I pulled back the sliding door and stealthy entered. Finding an inconspicuous spot in the rear of the van I laid my head down to rest. I was awoken by the sound of the driver side door opening. A man entered and mumbled to himself about forgetting something. Leaving the door ajar he exited to retrieve the item from the hotel. Deciding I had pushed my luck to the limits, I exited the van, destined to wait my remaining time in purgatory on the curb.

After what seemed like an eternity, a lime green taxi pulled up. The driver spotted me, rolled down his window and asked my name. Finally, my anguish was nearly over!

As we pulled away, I peered back at the post Derby carnage and realized I would never be the same. …None of us would be.

The Tank of Gas Redemption

I got too drunk too early and upset my wife. So I decided to walk home to the highlands, leaving her with our visiting friends from STL.

It was raining pretty hard, and by the time I made it to Floyd St. I decided that walking wasn’t gonna work so I’d call a cab. Phone was dead. Stuck my thumb out and some dude pulled over and told me to hop in. I was super hype that a stranger would pick up a soaking wet idiot like me. Onward.

When I told him to pull into the gas station by my house so I could top him off, I realized my wife had my wallet in her clutch. He dropped me off at my house and apparently I told him that he could return at a later date for a tank of gas. I was hammered. I don’t remember saying it but I absolutely did because months later my wife called me at work asking why a strange man was at our door asking for a tank of gas.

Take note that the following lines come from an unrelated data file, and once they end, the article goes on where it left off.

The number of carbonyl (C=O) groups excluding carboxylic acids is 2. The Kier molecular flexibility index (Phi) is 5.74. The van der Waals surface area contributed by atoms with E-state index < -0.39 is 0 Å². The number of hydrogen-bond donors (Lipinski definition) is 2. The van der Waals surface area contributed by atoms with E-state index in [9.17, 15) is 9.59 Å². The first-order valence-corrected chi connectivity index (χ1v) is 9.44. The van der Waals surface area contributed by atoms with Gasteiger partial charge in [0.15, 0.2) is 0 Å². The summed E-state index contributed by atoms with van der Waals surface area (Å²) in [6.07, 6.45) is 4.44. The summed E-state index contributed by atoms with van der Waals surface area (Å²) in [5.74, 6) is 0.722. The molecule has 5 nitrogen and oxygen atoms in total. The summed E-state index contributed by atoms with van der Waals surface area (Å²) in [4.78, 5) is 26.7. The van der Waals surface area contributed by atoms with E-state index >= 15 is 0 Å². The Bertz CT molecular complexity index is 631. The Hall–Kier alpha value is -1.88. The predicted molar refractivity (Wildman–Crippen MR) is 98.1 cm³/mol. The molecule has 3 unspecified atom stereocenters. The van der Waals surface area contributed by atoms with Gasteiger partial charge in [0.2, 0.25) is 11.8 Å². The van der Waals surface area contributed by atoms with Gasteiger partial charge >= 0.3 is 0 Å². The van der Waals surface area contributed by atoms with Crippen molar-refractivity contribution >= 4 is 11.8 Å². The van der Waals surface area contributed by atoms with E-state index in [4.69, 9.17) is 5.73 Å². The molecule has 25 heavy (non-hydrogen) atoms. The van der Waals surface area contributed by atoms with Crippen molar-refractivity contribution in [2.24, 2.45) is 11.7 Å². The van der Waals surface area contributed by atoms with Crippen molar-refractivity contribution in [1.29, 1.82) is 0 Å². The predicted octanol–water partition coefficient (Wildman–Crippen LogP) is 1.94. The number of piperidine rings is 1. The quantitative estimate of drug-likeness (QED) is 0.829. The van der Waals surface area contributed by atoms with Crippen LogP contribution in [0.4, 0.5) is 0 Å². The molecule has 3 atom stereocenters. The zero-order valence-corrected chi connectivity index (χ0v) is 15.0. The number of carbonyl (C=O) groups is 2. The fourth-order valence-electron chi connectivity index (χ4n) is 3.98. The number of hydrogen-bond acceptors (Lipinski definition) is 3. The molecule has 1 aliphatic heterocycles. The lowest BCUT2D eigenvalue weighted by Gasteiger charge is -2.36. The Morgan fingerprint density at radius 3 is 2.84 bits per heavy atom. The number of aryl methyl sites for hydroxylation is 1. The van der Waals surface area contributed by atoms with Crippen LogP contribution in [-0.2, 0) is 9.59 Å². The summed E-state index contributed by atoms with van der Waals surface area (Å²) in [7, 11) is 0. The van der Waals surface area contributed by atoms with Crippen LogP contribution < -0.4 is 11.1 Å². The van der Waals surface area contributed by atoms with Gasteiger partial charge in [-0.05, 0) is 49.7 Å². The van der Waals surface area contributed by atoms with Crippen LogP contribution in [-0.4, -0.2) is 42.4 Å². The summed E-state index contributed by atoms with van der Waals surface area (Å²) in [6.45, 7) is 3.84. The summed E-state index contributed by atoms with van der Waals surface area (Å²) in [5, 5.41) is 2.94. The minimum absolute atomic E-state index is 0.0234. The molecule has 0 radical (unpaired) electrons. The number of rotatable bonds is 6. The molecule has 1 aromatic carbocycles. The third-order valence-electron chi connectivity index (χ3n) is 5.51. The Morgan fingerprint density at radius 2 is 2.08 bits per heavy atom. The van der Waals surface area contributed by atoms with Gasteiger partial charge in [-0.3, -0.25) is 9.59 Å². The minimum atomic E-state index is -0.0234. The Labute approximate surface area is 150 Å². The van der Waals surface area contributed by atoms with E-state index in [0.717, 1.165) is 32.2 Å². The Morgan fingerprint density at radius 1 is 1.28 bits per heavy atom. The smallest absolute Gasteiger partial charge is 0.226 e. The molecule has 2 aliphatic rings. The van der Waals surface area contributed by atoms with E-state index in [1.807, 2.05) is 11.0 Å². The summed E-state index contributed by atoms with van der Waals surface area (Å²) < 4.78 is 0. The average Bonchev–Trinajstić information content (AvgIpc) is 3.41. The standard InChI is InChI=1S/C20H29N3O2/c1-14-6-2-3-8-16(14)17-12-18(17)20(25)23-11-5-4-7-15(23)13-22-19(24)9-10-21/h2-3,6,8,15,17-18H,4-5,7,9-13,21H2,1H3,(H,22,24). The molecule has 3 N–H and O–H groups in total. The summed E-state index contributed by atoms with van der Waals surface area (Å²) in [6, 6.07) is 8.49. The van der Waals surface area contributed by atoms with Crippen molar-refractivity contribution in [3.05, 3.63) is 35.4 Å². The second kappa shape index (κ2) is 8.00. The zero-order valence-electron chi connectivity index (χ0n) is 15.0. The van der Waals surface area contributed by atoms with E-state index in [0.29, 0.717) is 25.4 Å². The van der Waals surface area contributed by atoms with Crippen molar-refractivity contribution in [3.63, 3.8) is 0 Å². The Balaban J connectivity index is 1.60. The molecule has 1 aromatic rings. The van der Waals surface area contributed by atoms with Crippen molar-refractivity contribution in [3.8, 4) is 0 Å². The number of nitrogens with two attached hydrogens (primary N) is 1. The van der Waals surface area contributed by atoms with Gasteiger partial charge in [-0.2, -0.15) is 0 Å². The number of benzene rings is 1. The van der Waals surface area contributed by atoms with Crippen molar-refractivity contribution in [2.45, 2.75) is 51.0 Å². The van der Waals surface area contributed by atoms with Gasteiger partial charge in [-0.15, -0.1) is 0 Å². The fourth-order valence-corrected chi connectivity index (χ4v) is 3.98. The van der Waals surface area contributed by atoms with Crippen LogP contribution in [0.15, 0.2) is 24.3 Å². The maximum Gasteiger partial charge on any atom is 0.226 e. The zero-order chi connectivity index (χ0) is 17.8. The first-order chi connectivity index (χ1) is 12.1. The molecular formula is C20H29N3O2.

Wherever you are, you deadlocked angel, I owe you a tank of gas.

The Bloody Sandals

Oaks: It’s 2001, I’m 19 and went to the infield with a bunch of friends. Great day until it’s time to leave. I’m known to be a little too social and talk to anybody I know for entirely too long. You could be a friend of a friend and I’m talking your head off. I’m hammered and have lost all 15 people I was with. My Nokia 3310 has no service so I made the decision to walk until I found somebody (similar situation happened the year before but I found someone right away on Taylor Blvd.).

I lived in Shively right behind Butler’s Football Field, so the plan was to walk in that direction and surely I’d see someone. I gave myself checkpoints like I was in MTV’s the Challenge final to get to along the way. I immediately get lost in the neighborhood by the track because every house looks exactly the same. I would stumble on a party or two, never thinking to use the phone, but definitely shotgunned or bonged a beer or two.

Finally got to Taylor Blvd and the First check point was Deja Vu, I’d lost my shirt so I couldn’t get in. I also saw no one. 2nd point, Early Bird Car Wash. No one. 3rd point, Angilo’s Pizza. No one but did get a steak sandwich. Next point, White Castle’s. No one. Did get a Big Red. Next stop, Shively Sporting Goods. No one.